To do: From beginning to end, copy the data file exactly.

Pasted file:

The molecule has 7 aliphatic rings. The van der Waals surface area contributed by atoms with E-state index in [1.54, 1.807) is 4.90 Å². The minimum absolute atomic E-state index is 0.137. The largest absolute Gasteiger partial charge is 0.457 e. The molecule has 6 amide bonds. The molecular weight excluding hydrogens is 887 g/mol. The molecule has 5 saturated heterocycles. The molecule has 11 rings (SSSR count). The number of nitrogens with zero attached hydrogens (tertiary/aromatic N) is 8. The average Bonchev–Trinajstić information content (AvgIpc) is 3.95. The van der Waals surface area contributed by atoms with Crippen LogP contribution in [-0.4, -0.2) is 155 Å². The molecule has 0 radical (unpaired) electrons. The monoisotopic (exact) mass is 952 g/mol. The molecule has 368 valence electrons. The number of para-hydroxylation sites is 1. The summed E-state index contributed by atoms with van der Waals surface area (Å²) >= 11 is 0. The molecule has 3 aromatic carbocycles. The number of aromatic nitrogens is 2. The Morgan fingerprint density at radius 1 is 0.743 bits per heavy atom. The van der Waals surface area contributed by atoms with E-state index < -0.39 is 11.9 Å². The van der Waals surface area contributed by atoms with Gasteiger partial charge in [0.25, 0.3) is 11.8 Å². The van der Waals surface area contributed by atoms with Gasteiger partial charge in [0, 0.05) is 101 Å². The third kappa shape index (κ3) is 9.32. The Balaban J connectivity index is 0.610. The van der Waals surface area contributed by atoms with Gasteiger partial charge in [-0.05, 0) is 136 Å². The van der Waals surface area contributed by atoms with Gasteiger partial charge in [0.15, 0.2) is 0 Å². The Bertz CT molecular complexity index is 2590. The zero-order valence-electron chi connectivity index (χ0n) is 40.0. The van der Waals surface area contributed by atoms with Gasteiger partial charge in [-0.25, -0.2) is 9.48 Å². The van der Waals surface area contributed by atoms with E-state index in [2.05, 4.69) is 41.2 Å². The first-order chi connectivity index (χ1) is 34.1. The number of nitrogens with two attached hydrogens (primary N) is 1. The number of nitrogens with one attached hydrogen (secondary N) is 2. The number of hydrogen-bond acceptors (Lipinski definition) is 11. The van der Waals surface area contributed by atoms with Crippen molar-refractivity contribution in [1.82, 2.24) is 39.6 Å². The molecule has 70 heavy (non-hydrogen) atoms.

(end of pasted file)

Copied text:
The molecule has 7 aliphatic rings. The van der Waals surface area contributed by atoms with E-state index in [1.54, 1.807) is 4.90 Å². The minimum absolute atomic E-state index is 0.137. The largest absolute Gasteiger partial charge is 0.457 e. The molecule has 6 amide bonds. The molecular weight excluding hydrogens is 887 g/mol. The molecule has 5 saturated heterocycles. The molecule has 11 rings (SSSR count). The number of nitrogens with zero attached hydrogens (tertiary/aromatic N) is 8. The average Bonchev–Trinajstić information content (AvgIpc) is 3.95. The van der Waals surface area contributed by atoms with Crippen LogP contribution in [-0.4, -0.2) is 155 Å². The molecule has 0 radical (unpaired) electrons. The monoisotopic (exact) mass is 952 g/mol. The molecule has 368 valence electrons. The number of para-hydroxylation sites is 1. The summed E-state index contributed by atoms with van der Waals surface area (Å²) >= 11 is 0. The molecule has 3 aromatic carbocycles. The number of aromatic nitrogens is 2. The Morgan fingerprint density at radius 1 is 0.743 bits per heavy atom. The van der Waals surface area contributed by atoms with E-state index < -0.39 is 11.9 Å². The van der Waals surface area contributed by atoms with Gasteiger partial charge in [0.25, 0.3) is 11.8 Å². The van der Waals surface area contributed by atoms with Gasteiger partial charge in [0, 0.05) is 101 Å². The third kappa shape index (κ3) is 9.32. The Balaban J connectivity index is 0.610. The van der Waals surface area contributed by atoms with Gasteiger partial charge in [-0.05, 0) is 136 Å². The van der Waals surface area contributed by atoms with Gasteiger partial charge in [0.15, 0.2) is 0 Å². The Bertz CT molecular complexity index is 2590. The zero-order valence-electron chi connectivity index (χ0n) is 40.0. The van der Waals surface area contributed by atoms with Gasteiger partial charge in [-0.25, -0.2) is 9.48 Å². The van der Waals surface area contributed by atoms with E-state index in [2.05, 4.69) is 41.2 Å². The first-order chi connectivity index (χ1) is 34.1. The number of nitrogens with two attached hydrogens (primary N) is 1. The number of nitrogens with one attached hydrogen (secondary N) is 2. The number of hydrogen-bond acceptors (Lipinski definition) is 11. The van der Waals surface area contributed by atoms with Crippen molar-refractivity contribution in [1.82, 2.24) is 39.6 Å². The molecule has 70 heavy (non-hydrogen) atoms.